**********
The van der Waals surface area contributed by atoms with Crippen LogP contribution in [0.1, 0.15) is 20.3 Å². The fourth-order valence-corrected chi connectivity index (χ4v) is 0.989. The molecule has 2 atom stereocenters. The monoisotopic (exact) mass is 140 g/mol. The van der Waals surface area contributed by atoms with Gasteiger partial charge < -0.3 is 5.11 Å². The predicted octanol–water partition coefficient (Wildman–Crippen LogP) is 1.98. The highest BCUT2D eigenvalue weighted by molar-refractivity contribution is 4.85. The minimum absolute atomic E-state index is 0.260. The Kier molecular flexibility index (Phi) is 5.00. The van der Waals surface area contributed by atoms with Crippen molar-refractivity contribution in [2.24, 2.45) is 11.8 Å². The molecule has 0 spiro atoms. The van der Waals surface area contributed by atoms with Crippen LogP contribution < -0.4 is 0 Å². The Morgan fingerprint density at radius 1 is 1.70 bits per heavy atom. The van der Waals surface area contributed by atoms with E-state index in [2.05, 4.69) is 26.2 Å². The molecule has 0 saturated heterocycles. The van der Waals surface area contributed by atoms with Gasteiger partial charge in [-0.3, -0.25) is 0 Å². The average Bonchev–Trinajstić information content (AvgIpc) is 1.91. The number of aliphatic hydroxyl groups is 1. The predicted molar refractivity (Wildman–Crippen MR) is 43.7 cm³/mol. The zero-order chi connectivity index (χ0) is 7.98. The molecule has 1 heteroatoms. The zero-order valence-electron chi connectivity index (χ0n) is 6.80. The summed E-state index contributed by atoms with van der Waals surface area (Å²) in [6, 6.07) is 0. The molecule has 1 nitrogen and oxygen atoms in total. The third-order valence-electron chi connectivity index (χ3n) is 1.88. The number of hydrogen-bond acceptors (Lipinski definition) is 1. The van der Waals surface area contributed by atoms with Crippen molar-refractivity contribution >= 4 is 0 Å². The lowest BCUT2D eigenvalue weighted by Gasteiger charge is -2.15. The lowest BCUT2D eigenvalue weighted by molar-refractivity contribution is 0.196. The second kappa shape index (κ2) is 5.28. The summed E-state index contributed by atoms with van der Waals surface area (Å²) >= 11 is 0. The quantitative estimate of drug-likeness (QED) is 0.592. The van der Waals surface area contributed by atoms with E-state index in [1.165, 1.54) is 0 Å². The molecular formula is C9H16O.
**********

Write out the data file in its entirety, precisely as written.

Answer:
The van der Waals surface area contributed by atoms with Crippen LogP contribution in [0.1, 0.15) is 20.3 Å². The fourth-order valence-corrected chi connectivity index (χ4v) is 0.989. The molecule has 2 atom stereocenters. The monoisotopic (exact) mass is 140 g/mol. The van der Waals surface area contributed by atoms with Gasteiger partial charge < -0.3 is 5.11 Å². The predicted octanol–water partition coefficient (Wildman–Crippen LogP) is 1.98. The highest BCUT2D eigenvalue weighted by molar-refractivity contribution is 4.85. The minimum absolute atomic E-state index is 0.260. The Kier molecular flexibility index (Phi) is 5.00. The van der Waals surface area contributed by atoms with Crippen molar-refractivity contribution in [2.24, 2.45) is 11.8 Å². The molecule has 0 spiro atoms. The van der Waals surface area contributed by atoms with Crippen LogP contribution < -0.4 is 0 Å². The Morgan fingerprint density at radius 1 is 1.70 bits per heavy atom. The van der Waals surface area contributed by atoms with E-state index in [2.05, 4.69) is 26.2 Å². The molecule has 0 saturated heterocycles. The van der Waals surface area contributed by atoms with Gasteiger partial charge in [-0.3, -0.25) is 0 Å². The average Bonchev–Trinajstić information content (AvgIpc) is 1.91. The number of aliphatic hydroxyl groups is 1. The predicted molar refractivity (Wildman–Crippen MR) is 43.7 cm³/mol. The zero-order chi connectivity index (χ0) is 7.98. The molecule has 1 heteroatoms. The zero-order valence-electron chi connectivity index (χ0n) is 6.80. The summed E-state index contributed by atoms with van der Waals surface area (Å²) in [6, 6.07) is 0. The molecule has 1 nitrogen and oxygen atoms in total. The third-order valence-electron chi connectivity index (χ3n) is 1.88. The number of hydrogen-bond acceptors (Lipinski definition) is 1. The van der Waals surface area contributed by atoms with Crippen molar-refractivity contribution >= 4 is 0 Å². The lowest BCUT2D eigenvalue weighted by Gasteiger charge is -2.15. The lowest BCUT2D eigenvalue weighted by molar-refractivity contribution is 0.196. The second kappa shape index (κ2) is 5.28. The summed E-state index contributed by atoms with van der Waals surface area (Å²) >= 11 is 0. The quantitative estimate of drug-likeness (QED) is 0.592. The van der Waals surface area contributed by atoms with E-state index in [1.165, 1.54) is 0 Å². The molecular formula is C9H16O.